After a quick fill-up, started down the Blue Ridge Parkway. Jeff and I first came to this place three years ago, and we've been back many times since. We decided that it would just be "right" if we rode the BRP together. Next thing we know, we're going along at a pretty good pace, dragging pegs, knees, etc. I pulled over to the side of the road, and we waited for Chad. "Hey, ya wanna go scraping with us?" I asked. He looked at me with an "I'm not so sure this is a good idea" look on his face, but we finally convinced him to ride with us for a while. Unfortunately, the road opened up at that point, Jeff dropped back, and I let Chad get ahead of me. It was a good time to just sit back and relax, and enjoy the Blue Ridge.
A little farther down the road, I catch up to Chad, who for some reason is held up by a few cars. I didn't think that the pass-o-matic had a problem with that. At any rate, we get around the cars, and the road tightens up again. I'm following Chad through some tighter sections, draggin here and there, and we hit a right-hander that I nail and drag peg-feelers for a good 12 feet. As I exit the corner, I think to myself "If he didn't get them on that corner, he never will." Next thing I know, Chad is bouncing up and down, and throwing his arms in the air. His first drag. I make him pull over for inspection, and sure enough, there's a nice little flat spot. Damn - here's you're dollar Jeff. :-)
After a quick detour, and a pucker moment for me, we catch up to the dads in Fancy Gap, our planned meeting place. They inform us that they've had enough for today, and want to jump on the Interstate and boogie to the hotel. Chad, Jeff, and I continue into the night on the Blue Ridge, being very careful not to run into Bambi. Night riding, while dangerous, is really neat, and we stopped roadside at Jefferson Overlook - the same place that Chad and I stopped at last year. After a few smokes, we made our way to the hotel, where the dads were waiting - with beer!! Wh-hooo!!!
Day four ended just as it started...perfect.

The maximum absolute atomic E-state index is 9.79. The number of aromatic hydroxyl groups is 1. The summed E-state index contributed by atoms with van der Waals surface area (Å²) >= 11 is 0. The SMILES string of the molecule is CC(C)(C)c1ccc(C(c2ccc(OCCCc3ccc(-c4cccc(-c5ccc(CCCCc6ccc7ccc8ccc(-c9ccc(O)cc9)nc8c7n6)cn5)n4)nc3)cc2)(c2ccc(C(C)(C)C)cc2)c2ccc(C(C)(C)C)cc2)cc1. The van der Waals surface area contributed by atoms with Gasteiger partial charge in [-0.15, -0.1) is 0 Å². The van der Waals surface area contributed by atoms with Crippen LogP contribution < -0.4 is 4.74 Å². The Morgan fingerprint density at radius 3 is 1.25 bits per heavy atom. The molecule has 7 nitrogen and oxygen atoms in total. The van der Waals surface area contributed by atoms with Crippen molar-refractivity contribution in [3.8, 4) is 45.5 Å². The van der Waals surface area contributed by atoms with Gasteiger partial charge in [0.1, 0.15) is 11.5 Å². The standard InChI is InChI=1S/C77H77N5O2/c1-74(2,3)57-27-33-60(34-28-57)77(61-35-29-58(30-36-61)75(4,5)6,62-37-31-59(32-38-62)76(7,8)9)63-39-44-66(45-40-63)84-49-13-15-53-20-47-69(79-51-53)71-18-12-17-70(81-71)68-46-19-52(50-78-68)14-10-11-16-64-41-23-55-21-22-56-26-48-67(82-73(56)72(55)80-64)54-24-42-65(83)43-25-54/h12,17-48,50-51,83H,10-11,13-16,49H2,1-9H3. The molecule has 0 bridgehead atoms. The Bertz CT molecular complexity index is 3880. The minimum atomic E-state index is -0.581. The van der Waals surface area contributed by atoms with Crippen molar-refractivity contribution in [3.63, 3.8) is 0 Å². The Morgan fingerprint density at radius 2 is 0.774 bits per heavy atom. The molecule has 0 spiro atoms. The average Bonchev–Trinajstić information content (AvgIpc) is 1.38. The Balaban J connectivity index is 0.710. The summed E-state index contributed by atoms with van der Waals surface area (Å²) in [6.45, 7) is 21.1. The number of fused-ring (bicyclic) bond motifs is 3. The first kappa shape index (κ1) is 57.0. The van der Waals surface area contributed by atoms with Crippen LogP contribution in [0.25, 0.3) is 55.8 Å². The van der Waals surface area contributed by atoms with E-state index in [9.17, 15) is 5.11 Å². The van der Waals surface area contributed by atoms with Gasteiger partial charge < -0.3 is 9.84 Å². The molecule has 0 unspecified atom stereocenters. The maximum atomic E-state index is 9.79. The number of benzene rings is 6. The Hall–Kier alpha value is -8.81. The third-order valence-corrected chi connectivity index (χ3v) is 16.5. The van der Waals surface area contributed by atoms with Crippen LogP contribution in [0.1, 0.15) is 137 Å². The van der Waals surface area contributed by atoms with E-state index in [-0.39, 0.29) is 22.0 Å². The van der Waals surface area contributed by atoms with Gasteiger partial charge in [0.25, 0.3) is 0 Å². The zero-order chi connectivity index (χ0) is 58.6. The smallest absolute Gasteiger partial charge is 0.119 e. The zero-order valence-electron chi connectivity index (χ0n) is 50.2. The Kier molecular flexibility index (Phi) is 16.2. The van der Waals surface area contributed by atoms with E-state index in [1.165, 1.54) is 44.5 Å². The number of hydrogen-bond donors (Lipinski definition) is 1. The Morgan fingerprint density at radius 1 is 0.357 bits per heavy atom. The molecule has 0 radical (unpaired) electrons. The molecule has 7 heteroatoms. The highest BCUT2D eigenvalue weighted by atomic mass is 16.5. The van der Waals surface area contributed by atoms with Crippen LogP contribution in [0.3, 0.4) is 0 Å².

A classic Diner in Virginia
Skyline Drive, Virginia
The CBR parked along Skyline Drive
A view from Skyline Drive
Another view from Skyline Drive
The CBR with a great view from Skyline
Pretty Maids all in a row...
The Garys at the Blue Ridge Parkway sign
Day 5: Sometimes bad things happen to good people
Is this fog ever going to go away?? Geez. We again wake up to slight rain and fog. After breakfast at a Shoneys (damn, no ham at the buffet), we made our way back to the Blue Ridge, and continued on through the dense fog. At times, the fog would clear for a minute, and the views were incredible. All the colors seemed to be that more vivid from the cleansing fog.
Everyone is riding at their own pace now. As I'm riding along, I see Chad parked roadside with a great view of the clouds. I turn around, ride past, and start looking for another place to turn around. I can't find an overlook to save my life, so I try to just pull a quick U-turn. Well, I mis-judge my turning radius, and end up riding off the road - onto grass, in the wet - you see where this is going. I'm stuck. About 10 minutes later, thankfully, Chad shows up to help me out. Unfortunately for him, he parked on a downhill, put his sidestand down on the wet pavement, took a few steps, and CRASH!! His new VFR had fallen off the sidestand. After some cussing and glove throwing, I remind him that I can't help him get his bike up before he helps me with mine (I had been standing there side-saddle for 10 minutes holding her up, and I couldn't put the sidestand down because the ground was too soft.). We get my bike out of the ditch, and get his back on two wheels. What a totally unfortunate situation. Good intentions leading to bad results. I felt really bad for him, and I feared that this one unfortunate event would ruin this trip for him altogether.
We met up with the rest of the group down the road, and started heading towards Mt. Michell. Jeff and I got caught behind a group of 4 campers, and decided to stop for a quick roadside break. Relieved, we conitnued on, and started heading up Mt. Mitchell with the group. When we got to the top, what should have been a great view was fogged in. We ended up running into another group of riders, one of them being from Des Plaines, IL - very close to where we live. After that, we went about halfway down the mountain to the gift shop, and the view was much better there. Chad was not in any better spirits, and just wanted to get to the hotel. The dads were more than happy to cut out the rest of the Blue Ridge and head to the hotel. Jeff and I however had a road to finish.
We split up, and Jeff and I continued on, pointing out to each other some of the spots we had stopped at in the past. We grabbed a quick gas-station lunch, and headed to a nice overlook to enjoy our meal. The day was now perfect, and we were both looking forward to the last part of the Blue Ridge - and the only part that either of us had yet to see. There was no question in either of our minds whether we'd finish the Blue Ridge. Right near the end of the BRP, I had to stop for gas. I may have been able to make it, but I didn't want to pull a Chad (see last year's report). So there we are in the middle of nowhere filling up with gas, when we hear some motorcycles approaching. "Hey, there's a VFR," Jeff says. "There's an ST," I reply, "and...there's your dad! WTF??" Either we were making really good time, or they were making really bad time. They never saw us, and once we stopped laughing, we continued on.